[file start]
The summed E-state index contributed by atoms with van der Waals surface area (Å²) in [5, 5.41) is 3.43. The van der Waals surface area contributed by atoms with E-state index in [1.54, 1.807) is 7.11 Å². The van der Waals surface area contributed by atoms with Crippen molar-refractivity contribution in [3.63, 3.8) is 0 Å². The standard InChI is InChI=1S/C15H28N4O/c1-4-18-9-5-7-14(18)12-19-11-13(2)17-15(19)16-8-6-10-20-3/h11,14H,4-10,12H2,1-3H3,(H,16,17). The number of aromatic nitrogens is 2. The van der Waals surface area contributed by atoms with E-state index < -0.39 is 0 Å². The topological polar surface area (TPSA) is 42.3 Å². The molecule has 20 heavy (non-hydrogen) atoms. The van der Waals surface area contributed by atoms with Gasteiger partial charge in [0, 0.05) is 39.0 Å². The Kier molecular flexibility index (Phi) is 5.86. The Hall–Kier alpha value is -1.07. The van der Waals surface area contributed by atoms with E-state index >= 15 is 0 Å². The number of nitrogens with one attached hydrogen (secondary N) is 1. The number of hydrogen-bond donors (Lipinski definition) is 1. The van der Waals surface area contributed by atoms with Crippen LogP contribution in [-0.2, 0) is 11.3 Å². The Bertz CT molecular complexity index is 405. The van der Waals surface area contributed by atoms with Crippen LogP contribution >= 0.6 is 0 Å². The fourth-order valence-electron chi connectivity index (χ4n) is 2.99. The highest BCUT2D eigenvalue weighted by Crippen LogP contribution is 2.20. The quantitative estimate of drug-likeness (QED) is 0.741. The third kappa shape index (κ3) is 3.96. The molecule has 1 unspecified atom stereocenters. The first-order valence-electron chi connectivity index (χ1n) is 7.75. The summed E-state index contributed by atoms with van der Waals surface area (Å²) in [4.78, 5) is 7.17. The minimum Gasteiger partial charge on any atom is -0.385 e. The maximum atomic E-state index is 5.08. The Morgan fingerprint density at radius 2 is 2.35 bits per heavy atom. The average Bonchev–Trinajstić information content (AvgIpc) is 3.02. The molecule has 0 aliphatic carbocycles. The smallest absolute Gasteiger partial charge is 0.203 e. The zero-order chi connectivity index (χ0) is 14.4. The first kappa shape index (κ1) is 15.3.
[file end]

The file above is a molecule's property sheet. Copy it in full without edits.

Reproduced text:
The summed E-state index contributed by atoms with van der Waals surface area (Å²) in [5, 5.41) is 3.43. The van der Waals surface area contributed by atoms with E-state index in [1.54, 1.807) is 7.11 Å². The van der Waals surface area contributed by atoms with Crippen molar-refractivity contribution in [3.63, 3.8) is 0 Å². The standard InChI is InChI=1S/C15H28N4O/c1-4-18-9-5-7-14(18)12-19-11-13(2)17-15(19)16-8-6-10-20-3/h11,14H,4-10,12H2,1-3H3,(H,16,17). The number of aromatic nitrogens is 2. The van der Waals surface area contributed by atoms with E-state index < -0.39 is 0 Å². The topological polar surface area (TPSA) is 42.3 Å². The molecule has 20 heavy (non-hydrogen) atoms. The van der Waals surface area contributed by atoms with Gasteiger partial charge in [0, 0.05) is 39.0 Å². The Kier molecular flexibility index (Phi) is 5.86. The Hall–Kier alpha value is -1.07. The van der Waals surface area contributed by atoms with E-state index >= 15 is 0 Å². The number of nitrogens with one attached hydrogen (secondary N) is 1. The number of hydrogen-bond donors (Lipinski definition) is 1. The van der Waals surface area contributed by atoms with Crippen LogP contribution in [-0.2, 0) is 11.3 Å². The Bertz CT molecular complexity index is 405. The van der Waals surface area contributed by atoms with Crippen LogP contribution >= 0.6 is 0 Å². The fourth-order valence-electron chi connectivity index (χ4n) is 2.99. The highest BCUT2D eigenvalue weighted by Crippen LogP contribution is 2.20. The quantitative estimate of drug-likeness (QED) is 0.741. The third kappa shape index (κ3) is 3.96. The molecule has 1 unspecified atom stereocenters. The first-order valence-electron chi connectivity index (χ1n) is 7.75. The summed E-state index contributed by atoms with van der Waals surface area (Å²) in [4.78, 5) is 7.17. The minimum Gasteiger partial charge on any atom is -0.385 e. The maximum atomic E-state index is 5.08. The Morgan fingerprint density at radius 2 is 2.35 bits per heavy atom. The average Bonchev–Trinajstić information content (AvgIpc) is 3.02. The molecule has 0 aliphatic carbocycles. The smallest absolute Gasteiger partial charge is 0.203 e. The zero-order chi connectivity index (χ0) is 14.4. The first kappa shape index (κ1) is 15.3.